Unfortunately, the cores were shipped to the core repository in a horizontal orientation and there was sufficient distortion of the sediment that the radiocarbon ages of benthic foraminifera were uninterpretable. Therefore, we report only the radiocarbon dates for planktonic foraminifera as well as the total counts of elemental relative abundance from X-ray Fluorescence analysis of the cores. In addition, we used the expedition as an opportunity to collect water samples from which dissolved concentrations of long-lived isotope of thorium and protactinium were determined. Results from those analyses showed that lateral transport by isopycnal mixing dominates the supply of Pa to the Southern Ocean. We have also developed a new algorithm to correct for supply of Th by isopycnal mixing and thereby derive estimates of dust flux to the Southern Ocean.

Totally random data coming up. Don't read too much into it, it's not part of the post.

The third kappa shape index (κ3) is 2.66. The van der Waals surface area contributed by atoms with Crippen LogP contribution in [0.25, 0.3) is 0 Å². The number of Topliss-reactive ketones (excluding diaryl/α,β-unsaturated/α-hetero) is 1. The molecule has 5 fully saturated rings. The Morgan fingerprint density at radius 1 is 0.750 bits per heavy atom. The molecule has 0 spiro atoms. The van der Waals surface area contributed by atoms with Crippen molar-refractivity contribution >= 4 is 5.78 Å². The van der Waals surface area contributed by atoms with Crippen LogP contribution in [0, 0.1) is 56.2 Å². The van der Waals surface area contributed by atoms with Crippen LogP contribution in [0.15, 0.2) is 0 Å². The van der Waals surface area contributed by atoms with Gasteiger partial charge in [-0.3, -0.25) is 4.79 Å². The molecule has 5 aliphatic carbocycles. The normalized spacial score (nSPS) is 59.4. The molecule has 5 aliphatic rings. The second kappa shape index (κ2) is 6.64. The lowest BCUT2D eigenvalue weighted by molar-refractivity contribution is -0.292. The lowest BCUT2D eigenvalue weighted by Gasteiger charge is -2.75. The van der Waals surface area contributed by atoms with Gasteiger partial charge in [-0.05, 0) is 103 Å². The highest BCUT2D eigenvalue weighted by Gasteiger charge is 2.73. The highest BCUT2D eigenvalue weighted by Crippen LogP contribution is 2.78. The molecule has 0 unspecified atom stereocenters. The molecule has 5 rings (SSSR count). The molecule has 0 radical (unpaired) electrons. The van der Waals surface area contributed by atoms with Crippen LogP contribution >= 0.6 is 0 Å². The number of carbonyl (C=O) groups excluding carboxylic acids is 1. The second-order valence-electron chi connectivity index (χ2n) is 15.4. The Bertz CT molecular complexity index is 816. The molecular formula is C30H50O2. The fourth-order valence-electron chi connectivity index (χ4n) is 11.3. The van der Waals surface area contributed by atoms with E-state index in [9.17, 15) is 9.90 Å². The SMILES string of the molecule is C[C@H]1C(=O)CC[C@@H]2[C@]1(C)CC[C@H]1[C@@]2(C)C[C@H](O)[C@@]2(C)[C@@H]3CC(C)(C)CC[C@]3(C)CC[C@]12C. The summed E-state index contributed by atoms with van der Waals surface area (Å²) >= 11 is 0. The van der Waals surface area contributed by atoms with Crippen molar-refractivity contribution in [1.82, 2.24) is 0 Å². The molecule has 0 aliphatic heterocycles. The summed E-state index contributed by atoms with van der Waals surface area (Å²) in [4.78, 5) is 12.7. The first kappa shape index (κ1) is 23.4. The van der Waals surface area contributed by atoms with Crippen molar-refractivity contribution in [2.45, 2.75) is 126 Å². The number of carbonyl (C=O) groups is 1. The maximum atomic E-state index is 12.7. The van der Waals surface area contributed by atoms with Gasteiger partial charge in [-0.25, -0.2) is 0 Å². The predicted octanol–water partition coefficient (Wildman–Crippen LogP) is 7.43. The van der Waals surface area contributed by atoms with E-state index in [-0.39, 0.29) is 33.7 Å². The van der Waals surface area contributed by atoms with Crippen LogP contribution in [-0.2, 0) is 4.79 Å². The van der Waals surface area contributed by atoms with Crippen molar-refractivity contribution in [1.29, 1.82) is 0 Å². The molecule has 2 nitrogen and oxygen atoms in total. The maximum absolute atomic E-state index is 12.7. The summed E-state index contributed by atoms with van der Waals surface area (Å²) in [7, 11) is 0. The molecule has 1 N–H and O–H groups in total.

Overview: In order to close the global overturning circulation, high-density deep- and bottom waters produced at high latitudes must be made less dense and upwell to shallower depths. Available observations from the subtropical South Atlantic indicate that the bulk of the mixing in the deep ocean there takes place over the topographically rough Mid-Atlantic Ridge, in particular in the quasi-regularly spaced "fracture zone canyons" corrugating the ridge flanks. There, dense water is advected toward the ridge crest (i.e. upwelled) by persistent along-valley currents that flow down the unidirectional density gradients, which are maintained by strong turbulence (diapycnal mixing). Most of the data on which these inferences are based were collected during the Brazil Basin Tracer Release Experiment (BBTRE) along a single ridge-flank canyon in the western South Atlantic near 22S where previous analyses have shown that both tidal mixing and overflow processes are important. Therefore, it is likely that both processes must be considered in order to understand and parameterize the effects of turbulence and mixing in the canyons corrugating the flanks of all slow-spreading ridges, which make up large fractions of the sea floor, in particular in the Atlantic, Indian and Southern Oceans. The primary aim of this follow-on project is to improve our understanding of the dynamics over the corrugated flanks of slow-spreading mid-ocean ridges. Due to the coarse sampling resolution and choice of station locations it is not possible to answer important questions, such as the relative importance of tidal and sill mixing, from the BBTRE data. Therefore, high-resolution surveys of hydrography, three-dimensional flow, turbulence and mixing will be carried out in two neighboring canyons and over the intervening topographic spur in the BBTRE region to determine the relative contributions of tidal and sill-related mixing. Furthermore, profiling moorings deployed on two nearby sill regions will be used to derive time series of spatially integrated mixing related buoyancy fluxes and to investigate the strong but unexplained sub-inertial variability of the along-canyon flow recorded previously. Additionally, three small moorings will be deployed in saddles between the two canyons to investigate inter-canyon exchange. The data analysis will include available data from previous experiments, including a set of tracer profiles that has not been analyzed before. Intellectual Merit: The corrugated flanks of slow-spreading ridges cover large areas of the sea floor of several major ocean basins. Therefore, understanding the dynamics in the ~100 km of ridge-flank canyons and its effects on the buoyancy and upwelling budget of the abyssal ocean is of global significance. In addition to determining the relative importance of tidal mixing and cross-sill flows in two canyons, the temporal variability of turbulence and mixing from tidal to yearly time scales will be investigated to gain insights into the forcing of the along-canyon flows, the exchange between neighboring canyons, and the eventual fate of the canyon waters. Broader Impacts: It is anticipated that insights gained during this project will improve our understanding of abyssal mixing in many different regions with similar bottom topography and provide the basis for better parameterizations of the effects of turbulence and mixing in large-scale circulation and climate models that cannot resolve these small-scale processes. As part of the project, a graduate student and a post-doctoral researcher will be trained in all aspects of observational physical oceanography, from data acquisition to interpretation.